Holocaust Memorial Day: How the Nazi pink triangle became a defiant symbol of gay rights

Gay men wearing pink triangle, representing Holocaust Memorial Day

As the world marks Holocaust Memorial Day, PinkNews remembers all those in the LGBT+ community that were persecuted by the Nazis — and how the pink triangle, used to identify gay or bisexual men in concentration camps, became a symbol for gay rights.

When Adolf Hitler and his Nazi Party seized power in Germany in July 1933, the dictatorship moved to persecute and murder minority groups, including Jews, LGBT+ people, the Romani people, and political prisoners.

Beginning in 1933, the Nazis built a network of concentration camps throughout Germany, where “undesirable” groups were detained, including Jewish people and gay men.

This persecution continued following the outbreak of World War II in 1939 and, between 1941 and 1945, the Nazi Party systematically murdered six million European Jews — as part of a plan known as “The Final Solution to the Jewish Problem” — in extermination camps and mass shootings. This genocide is referred to as the Holocaust, or the Shoah in Hebrew.

In total, up to 17 million people, including thousands of gay and bisexual men, were systematically killed at the hands of the Nazis.

Holocaust Memorial Day is held on January 27 annually — marking the anniversary of the liberation of Auschwitz-Birkenau, the largest Nazi death camp — and remembers the millions of people killed by the Nazis and in subsequent genocides in Cambodia, Rwanda, Bosnia and Darfur.

Holocaust Memorial Day: Nazi persecution of gay men and the LGBT+ community

Under Nazi rule, the persecution of homosexual men intensified, although gay sex between men had already been illegal since 1871.

It’s estimated that the Nazis imprisoned more than 50,000 gay men, including an estimated 5,000 to 15,000 men who were sent to concentration camps, according to research by historian Rüdiger Lautmann.

Dauchau concentration camp's classification system, including the pink triangle, published by PinkNews on Holocaust Memorial Day

The classification system used for the uniforms of inmates—including the pink triangle for homosexuals—in Dachau concentration camp in Upper Bavaria, southern Germany. (HMDT/USHMM)

Although sex between women was not officially illegal in Nazi Germany, lesbians were also persecuted. Benno Gammerl, a lecturer in Queer History at Goldsmiths, University of London, tells PinkNews that the persecution of lesbians is “much harder to trace” because they weren’t included in the penal code and there was no specific categorisation of gay women in concentration camps (although some were made to wear a black triangle badge used to denote “asocial” prisoners).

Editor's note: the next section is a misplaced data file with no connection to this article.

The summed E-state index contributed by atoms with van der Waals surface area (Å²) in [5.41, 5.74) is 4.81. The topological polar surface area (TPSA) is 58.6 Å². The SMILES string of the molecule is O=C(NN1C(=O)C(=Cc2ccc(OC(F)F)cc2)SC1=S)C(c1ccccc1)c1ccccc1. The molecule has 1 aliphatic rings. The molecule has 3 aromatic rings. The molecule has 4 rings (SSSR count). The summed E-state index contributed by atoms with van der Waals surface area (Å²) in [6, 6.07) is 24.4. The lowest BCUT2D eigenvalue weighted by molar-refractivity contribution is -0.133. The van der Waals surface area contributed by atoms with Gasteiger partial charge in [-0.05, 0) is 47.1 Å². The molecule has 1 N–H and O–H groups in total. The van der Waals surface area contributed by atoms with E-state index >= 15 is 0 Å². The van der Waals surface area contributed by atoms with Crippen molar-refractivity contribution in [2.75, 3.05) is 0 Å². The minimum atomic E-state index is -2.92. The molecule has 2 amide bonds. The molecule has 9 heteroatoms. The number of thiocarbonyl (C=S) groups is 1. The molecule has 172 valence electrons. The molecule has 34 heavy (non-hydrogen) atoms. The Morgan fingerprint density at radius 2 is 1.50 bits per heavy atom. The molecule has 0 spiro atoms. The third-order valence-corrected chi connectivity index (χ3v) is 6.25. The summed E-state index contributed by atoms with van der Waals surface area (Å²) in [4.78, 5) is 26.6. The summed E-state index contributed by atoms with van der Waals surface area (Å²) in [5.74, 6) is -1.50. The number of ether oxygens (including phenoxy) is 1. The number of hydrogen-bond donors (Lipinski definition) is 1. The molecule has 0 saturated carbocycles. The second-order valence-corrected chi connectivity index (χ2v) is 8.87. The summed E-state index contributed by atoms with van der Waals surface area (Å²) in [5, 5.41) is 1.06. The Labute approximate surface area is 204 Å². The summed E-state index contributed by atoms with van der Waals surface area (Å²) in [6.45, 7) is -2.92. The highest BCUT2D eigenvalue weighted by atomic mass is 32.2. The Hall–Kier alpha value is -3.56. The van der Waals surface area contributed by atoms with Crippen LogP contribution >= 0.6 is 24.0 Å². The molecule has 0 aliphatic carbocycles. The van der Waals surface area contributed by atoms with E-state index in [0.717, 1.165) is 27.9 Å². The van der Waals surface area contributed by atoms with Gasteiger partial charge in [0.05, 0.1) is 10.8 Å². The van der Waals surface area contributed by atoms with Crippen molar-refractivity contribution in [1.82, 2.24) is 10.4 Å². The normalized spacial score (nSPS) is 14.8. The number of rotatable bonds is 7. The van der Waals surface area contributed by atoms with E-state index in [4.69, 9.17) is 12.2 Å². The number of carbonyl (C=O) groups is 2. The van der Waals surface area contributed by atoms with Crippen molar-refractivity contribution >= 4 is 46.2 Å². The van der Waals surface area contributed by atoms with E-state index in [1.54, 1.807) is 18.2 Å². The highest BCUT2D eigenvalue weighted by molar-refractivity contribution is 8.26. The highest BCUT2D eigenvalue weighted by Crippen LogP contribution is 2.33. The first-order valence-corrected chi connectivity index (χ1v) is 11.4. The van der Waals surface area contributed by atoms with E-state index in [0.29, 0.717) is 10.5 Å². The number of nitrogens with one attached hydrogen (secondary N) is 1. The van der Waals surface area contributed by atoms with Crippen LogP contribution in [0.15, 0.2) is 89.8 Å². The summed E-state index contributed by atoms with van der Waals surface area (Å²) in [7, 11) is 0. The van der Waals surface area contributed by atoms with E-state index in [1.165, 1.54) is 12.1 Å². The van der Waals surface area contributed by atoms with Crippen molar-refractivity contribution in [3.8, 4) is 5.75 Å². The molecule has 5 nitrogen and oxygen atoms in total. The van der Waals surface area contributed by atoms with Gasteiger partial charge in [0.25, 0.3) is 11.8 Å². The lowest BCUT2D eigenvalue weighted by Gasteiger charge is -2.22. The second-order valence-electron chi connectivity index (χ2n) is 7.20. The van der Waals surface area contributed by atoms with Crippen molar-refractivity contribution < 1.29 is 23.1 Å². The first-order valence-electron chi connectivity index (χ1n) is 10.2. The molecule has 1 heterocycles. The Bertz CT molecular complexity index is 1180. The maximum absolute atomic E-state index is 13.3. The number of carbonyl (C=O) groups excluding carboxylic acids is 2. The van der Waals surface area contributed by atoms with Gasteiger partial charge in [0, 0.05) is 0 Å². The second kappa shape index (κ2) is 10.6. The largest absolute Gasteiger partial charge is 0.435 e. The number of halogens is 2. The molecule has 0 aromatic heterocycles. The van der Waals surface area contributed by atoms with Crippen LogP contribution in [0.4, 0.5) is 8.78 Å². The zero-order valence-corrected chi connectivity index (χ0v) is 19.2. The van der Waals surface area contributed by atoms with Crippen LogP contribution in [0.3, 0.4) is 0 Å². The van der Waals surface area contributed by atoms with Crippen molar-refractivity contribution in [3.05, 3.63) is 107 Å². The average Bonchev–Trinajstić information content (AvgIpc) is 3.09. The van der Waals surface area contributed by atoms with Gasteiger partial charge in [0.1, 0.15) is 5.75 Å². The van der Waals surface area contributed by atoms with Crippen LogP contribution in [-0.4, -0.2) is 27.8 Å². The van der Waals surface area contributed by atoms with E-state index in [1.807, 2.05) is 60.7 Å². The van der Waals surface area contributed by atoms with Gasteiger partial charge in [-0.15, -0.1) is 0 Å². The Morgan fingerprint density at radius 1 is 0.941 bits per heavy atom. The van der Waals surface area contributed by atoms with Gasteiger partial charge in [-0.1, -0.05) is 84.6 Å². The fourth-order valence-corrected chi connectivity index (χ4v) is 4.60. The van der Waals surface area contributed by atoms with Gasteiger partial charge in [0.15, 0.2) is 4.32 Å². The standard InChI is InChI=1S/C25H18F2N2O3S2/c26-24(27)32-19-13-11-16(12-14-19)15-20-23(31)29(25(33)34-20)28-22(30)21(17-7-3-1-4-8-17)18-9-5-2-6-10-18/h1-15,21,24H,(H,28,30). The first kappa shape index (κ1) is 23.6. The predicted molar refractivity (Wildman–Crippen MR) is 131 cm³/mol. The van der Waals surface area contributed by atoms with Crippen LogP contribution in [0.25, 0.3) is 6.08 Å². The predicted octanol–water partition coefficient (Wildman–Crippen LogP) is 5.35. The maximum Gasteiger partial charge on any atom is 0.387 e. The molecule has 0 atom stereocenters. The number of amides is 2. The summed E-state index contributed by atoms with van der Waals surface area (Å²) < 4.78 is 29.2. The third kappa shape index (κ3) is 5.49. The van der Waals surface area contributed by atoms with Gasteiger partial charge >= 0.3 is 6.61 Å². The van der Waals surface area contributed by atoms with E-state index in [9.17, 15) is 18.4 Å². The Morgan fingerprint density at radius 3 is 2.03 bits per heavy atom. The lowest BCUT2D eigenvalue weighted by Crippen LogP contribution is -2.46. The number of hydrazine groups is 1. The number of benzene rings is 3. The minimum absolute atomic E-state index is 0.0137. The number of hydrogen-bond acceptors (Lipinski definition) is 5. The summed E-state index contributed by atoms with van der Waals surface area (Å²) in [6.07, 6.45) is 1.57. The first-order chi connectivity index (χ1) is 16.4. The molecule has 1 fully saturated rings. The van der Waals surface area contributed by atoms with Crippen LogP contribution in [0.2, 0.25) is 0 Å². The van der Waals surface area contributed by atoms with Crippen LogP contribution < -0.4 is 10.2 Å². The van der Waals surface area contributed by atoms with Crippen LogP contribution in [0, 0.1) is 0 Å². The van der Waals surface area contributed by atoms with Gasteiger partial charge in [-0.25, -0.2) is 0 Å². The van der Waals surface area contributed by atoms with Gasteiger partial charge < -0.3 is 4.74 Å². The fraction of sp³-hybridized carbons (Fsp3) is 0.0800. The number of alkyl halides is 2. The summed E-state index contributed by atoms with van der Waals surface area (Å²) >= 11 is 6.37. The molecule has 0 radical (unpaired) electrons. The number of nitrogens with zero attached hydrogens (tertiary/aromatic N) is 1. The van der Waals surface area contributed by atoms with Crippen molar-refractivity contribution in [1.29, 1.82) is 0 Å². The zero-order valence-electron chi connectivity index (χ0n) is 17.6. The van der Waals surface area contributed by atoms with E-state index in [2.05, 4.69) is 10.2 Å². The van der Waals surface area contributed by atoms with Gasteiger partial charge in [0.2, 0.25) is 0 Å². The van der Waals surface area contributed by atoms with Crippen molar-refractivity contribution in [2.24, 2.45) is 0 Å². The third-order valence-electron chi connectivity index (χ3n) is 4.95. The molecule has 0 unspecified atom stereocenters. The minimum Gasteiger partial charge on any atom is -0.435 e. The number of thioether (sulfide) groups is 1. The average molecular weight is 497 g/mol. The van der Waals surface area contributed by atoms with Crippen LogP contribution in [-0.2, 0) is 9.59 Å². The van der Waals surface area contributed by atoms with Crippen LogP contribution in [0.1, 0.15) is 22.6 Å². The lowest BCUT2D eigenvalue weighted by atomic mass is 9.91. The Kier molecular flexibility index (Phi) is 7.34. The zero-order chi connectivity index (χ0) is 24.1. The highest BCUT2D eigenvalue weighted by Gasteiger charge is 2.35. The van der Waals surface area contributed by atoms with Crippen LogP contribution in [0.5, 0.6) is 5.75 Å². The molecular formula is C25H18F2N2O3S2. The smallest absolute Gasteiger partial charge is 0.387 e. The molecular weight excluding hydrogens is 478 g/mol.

Trans people, too, are known to have been persecuted under the Nazis, including being sent to concentration camps. According to Transgender Day of Remembrance, in 1938 the Institute of Forensic Medicine recommended that the “phenomena of transvestism” be “exterminated from public life.”

Again, Gammerl acknowledges that there have been demands for further research on the plight of trans people under the Nazis, saying: “At the moment, we simply [do] not know enough yet.”

Holocaust Memorial Day: The pink triangle in Nazi concentration camps.

In Nazi concentration camps, a pink triangle was used to identify some gay men. Gammerl, who describes the pink triangle as a “Nazi invention,” says it is “not quite clear” why the Nazis used the colour pink for this purpose.

In concentration camps, LGBT+ inmates were subjected to starvation and forced labour, as well as facing discrimination from both SS guards and fellow inmates.

Pierre Seel, a gay survivor from the Schirmeck-Vorbrück concentration camp near Strasbourg, who passed away in 2005, recalled one traumatising incident in his memoir. Seel wrote that a group of SS guards stripped his 18-year-old lover naked before releasing a pack of German Shepherd dogs which mauled him to death.

“There was no solidarity for the homosexual prisoners; they belonged to the lowest caste,” Seel wrote in his 1995 book I, Pierre Seel, Deported Homosexual: A Memoir of Nazi Terror.

“Other prisoners, even when between themselves, used to target them.”